4. I think the coat looks great and fits really well. It's the kind of coat I would purchase from a department store.

  5. Love the colour and style of your new coat! I can't wear either the colour or the style, which makes me appreciate the finished garment even more!

    I have the opposite height problem (*ahem* height deficiency) of you: I'm 5'3" on a good day! Waistlines/belts on RTW or commercial patterns tend to be about three inches or so below my hips. *sigh*

    The jacket bagging tutorial on Kathleen Fasanella's website (Fashion-Incubator) is terrific. I've always done a variation of it, but hers is easier! :)


  6. It's just awesome.

  7. It looks terrific, and should help cheer up those gray days:)

  8. Great coat! I love the colour. I really must get round to making this coat. I hadn't thought of making the short length but it looks great on you. The other coat on my shortlist is the Talea coat, so you can see we're on the same page (except for you having finished yours!) :-)

  9. Your coat is gorgeous! I bought a rust coat from Land's End because I couldn't find any orange/rust fabric locally or online. I'm happy with it, but really had wanted to make my own. You are quite the seamstress, and with your height isn't it wonderful to have things actually fit? Well done. (Jamie told me to look at your blog and I'm glad I did)

  10. What a distinctive coat! It looks fantastic on you. I think you are right about the color adding warmth to your grey winters and the wide cuff is such a nice detail.


Post a Comment

Popular posts from this blog

Shopping Bags

Most stores in our town charge you a nickel for a plastic bag when you check out. I love this practice and the way that it encourages people to bring their own cloth bags or reuse their plastic ones. My habit of bringing along bags to the grocery store is well established, but I used to find myself stuck at places like the drug store or farmer's market or other impromptu stops. Then I picked up a bag at an upscale kitchen goods store that rolls up quite compactly. Now I keep that in my purse, so I always have a bag with me.

I like my bag so much that I wanted to replicate it for the art sale. The final result is a hybrid of the bag I purchased and these that I made last year.

The bag is a little bigger than the average plastic grocery bag. The velcro tab is used to keep the bag rolled up, but also can close the top of the bag when it is full.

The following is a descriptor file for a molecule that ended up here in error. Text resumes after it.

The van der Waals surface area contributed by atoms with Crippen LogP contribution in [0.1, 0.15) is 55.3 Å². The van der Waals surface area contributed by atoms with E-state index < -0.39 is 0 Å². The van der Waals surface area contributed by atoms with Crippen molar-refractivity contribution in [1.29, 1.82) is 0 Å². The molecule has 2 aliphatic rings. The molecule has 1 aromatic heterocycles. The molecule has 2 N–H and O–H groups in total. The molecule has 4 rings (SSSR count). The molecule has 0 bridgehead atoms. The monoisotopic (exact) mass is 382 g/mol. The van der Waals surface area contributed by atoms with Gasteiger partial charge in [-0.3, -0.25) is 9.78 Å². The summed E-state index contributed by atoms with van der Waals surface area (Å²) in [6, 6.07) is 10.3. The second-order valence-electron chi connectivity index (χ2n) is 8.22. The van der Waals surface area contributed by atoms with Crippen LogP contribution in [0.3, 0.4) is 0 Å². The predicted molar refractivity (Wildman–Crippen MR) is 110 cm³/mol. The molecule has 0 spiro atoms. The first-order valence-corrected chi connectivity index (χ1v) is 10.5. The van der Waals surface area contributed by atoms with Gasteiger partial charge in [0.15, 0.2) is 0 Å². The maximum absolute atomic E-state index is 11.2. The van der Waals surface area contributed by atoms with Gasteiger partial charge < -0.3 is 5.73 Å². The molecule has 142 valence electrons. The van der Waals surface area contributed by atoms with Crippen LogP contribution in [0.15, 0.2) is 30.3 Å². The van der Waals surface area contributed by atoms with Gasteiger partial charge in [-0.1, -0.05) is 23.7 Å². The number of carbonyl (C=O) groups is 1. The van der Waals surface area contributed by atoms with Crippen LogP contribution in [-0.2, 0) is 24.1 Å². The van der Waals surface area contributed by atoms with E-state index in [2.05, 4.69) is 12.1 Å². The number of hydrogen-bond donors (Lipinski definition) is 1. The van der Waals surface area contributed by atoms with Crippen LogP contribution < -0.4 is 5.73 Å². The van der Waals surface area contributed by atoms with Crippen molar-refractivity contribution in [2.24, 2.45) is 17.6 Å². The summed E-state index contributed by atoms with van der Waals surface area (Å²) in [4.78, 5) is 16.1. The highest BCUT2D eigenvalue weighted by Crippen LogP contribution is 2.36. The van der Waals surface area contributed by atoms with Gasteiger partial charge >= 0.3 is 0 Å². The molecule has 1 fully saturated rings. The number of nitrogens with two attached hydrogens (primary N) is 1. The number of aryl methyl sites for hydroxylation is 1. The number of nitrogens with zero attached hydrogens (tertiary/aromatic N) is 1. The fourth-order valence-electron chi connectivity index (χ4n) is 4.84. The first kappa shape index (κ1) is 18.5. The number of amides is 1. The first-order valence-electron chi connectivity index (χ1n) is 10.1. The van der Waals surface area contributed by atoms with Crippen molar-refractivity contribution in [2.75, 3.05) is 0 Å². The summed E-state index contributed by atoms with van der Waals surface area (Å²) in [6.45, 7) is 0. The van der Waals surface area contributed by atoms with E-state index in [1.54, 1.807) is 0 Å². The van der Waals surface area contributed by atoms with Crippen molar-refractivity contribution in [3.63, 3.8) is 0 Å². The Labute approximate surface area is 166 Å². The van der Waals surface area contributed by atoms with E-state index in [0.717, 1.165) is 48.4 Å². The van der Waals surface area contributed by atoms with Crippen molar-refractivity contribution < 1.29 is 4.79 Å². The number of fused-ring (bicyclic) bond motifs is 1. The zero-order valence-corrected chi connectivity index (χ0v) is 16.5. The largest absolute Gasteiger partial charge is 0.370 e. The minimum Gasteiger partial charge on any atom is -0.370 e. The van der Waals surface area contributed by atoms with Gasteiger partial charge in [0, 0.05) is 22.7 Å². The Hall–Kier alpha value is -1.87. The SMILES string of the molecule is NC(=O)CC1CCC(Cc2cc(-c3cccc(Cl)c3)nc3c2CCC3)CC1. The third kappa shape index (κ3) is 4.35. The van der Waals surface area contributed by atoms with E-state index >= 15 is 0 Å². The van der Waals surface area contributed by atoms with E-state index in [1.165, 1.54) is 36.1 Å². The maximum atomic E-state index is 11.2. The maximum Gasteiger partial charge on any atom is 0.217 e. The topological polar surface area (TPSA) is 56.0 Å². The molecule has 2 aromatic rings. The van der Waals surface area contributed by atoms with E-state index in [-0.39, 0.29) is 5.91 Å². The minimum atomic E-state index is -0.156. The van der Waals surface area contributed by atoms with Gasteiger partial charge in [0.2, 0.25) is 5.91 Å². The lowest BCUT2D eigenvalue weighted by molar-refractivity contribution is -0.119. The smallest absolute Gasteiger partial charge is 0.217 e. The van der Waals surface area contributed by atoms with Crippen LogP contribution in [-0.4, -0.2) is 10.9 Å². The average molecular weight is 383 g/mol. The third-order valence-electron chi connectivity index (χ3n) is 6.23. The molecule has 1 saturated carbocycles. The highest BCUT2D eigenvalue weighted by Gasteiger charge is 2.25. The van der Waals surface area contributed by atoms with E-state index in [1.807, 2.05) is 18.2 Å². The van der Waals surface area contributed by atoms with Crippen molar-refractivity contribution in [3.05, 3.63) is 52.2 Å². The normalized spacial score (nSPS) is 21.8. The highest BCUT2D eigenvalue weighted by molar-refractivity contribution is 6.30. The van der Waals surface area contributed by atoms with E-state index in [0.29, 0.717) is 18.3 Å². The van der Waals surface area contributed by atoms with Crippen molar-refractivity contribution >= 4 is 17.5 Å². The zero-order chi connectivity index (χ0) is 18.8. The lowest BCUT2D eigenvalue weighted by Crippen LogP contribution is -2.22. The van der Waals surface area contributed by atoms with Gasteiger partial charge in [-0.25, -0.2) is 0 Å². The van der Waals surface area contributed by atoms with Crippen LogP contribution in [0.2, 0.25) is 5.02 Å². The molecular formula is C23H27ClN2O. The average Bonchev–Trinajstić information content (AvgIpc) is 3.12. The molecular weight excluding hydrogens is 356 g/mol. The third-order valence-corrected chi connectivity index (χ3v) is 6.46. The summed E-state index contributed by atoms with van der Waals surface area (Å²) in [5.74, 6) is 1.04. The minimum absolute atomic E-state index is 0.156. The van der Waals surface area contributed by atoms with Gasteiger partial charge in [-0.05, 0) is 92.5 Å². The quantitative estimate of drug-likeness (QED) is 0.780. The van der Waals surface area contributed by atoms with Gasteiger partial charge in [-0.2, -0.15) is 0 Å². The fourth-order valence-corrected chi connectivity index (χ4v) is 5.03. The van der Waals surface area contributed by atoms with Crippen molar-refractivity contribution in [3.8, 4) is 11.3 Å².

Most of the bag is a single layer of cotton, but the handles are faced. There is a double row of top-stitching around both edges of the handl…

Grocery Bags

More gifts!

These are just like the still-all-too-ubiquitous plastic grocery bags, but they're fabric. 

I followed this tutorial and you actually use a plastic bag as a pattern.  The instructions are very good and include a pocket so that the bag can be folded up and is easy to keep in a purse or a car's glove box.

Mostly for the sake of the gift recipients, here's how to fold up the bag....

1.  Lay the bag pocket side down and fold it length-wise using the edges of the pocket as a guide.

2.  Fold it in half, aligning the top of the handles with the bottom of the bag.

3.  Fold in half again and then reach into pocket with your hand and turn the whole thing (pocket included) inside out.

Happy shopping!

Reversible Obi

So, about the obi mentioned here...

One side of the belt is solid navy with gingham ties and the other side is gingham with solid ties. So, it's reversible, but you get the same combination of fabrics either way.

I don't have any obis and haven't worn one before, so when it came time to make the pattern, I did some guessing about size and dimensions. Finished, it is 4" high at center front, curving down to 2.5" at the side seam. The back piece tapers from 2.5" down to 1". The ties are 29" long and 1" wide.

I left an opening in one side seam for the tie to go through when wrapping it back to the front.

I like that this enables me to pull it snug and it stays in the right place with minimal adjusting while wearing. I find my tolerance for fussing with clothing while I'm wearing it keeps decreasing. Is that an age thing? Maybe a smartness thing. We'll go with that.

Generally, I like the contrast ties for this belt, but I think it does loo…